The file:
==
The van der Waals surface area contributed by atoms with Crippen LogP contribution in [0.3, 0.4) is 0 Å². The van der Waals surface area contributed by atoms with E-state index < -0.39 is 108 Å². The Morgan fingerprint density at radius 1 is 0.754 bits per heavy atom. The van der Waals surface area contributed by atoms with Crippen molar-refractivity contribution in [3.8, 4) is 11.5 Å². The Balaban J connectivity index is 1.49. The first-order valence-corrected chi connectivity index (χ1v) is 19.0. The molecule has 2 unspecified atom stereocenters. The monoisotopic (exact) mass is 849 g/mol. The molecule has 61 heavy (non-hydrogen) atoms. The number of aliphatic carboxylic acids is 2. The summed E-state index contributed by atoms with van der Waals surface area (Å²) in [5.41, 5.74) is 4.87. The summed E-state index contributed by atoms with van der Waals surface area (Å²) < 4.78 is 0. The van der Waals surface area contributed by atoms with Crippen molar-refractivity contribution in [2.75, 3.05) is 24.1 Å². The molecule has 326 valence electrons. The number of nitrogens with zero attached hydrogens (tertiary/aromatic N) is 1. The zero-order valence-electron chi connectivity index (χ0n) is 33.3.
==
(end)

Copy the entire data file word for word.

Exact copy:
The van der Waals surface area contributed by atoms with Crippen LogP contribution in [0.3, 0.4) is 0 Å². The van der Waals surface area contributed by atoms with E-state index < -0.39 is 108 Å². The Morgan fingerprint density at radius 1 is 0.754 bits per heavy atom. The van der Waals surface area contributed by atoms with Crippen molar-refractivity contribution in [3.8, 4) is 11.5 Å². The Balaban J connectivity index is 1.49. The first-order valence-corrected chi connectivity index (χ1v) is 19.0. The molecule has 2 unspecified atom stereocenters. The monoisotopic (exact) mass is 849 g/mol. The molecule has 61 heavy (non-hydrogen) atoms. The number of aliphatic carboxylic acids is 2. The summed E-state index contributed by atoms with van der Waals surface area (Å²) in [5.41, 5.74) is 4.87. The summed E-state index contributed by atoms with van der Waals surface area (Å²) < 4.78 is 0. The van der Waals surface area contributed by atoms with Crippen molar-refractivity contribution in [2.75, 3.05) is 24.1 Å². The molecule has 326 valence electrons. The number of nitrogens with zero attached hydrogens (tertiary/aromatic N) is 1. The zero-order valence-electron chi connectivity index (χ0n) is 33.3.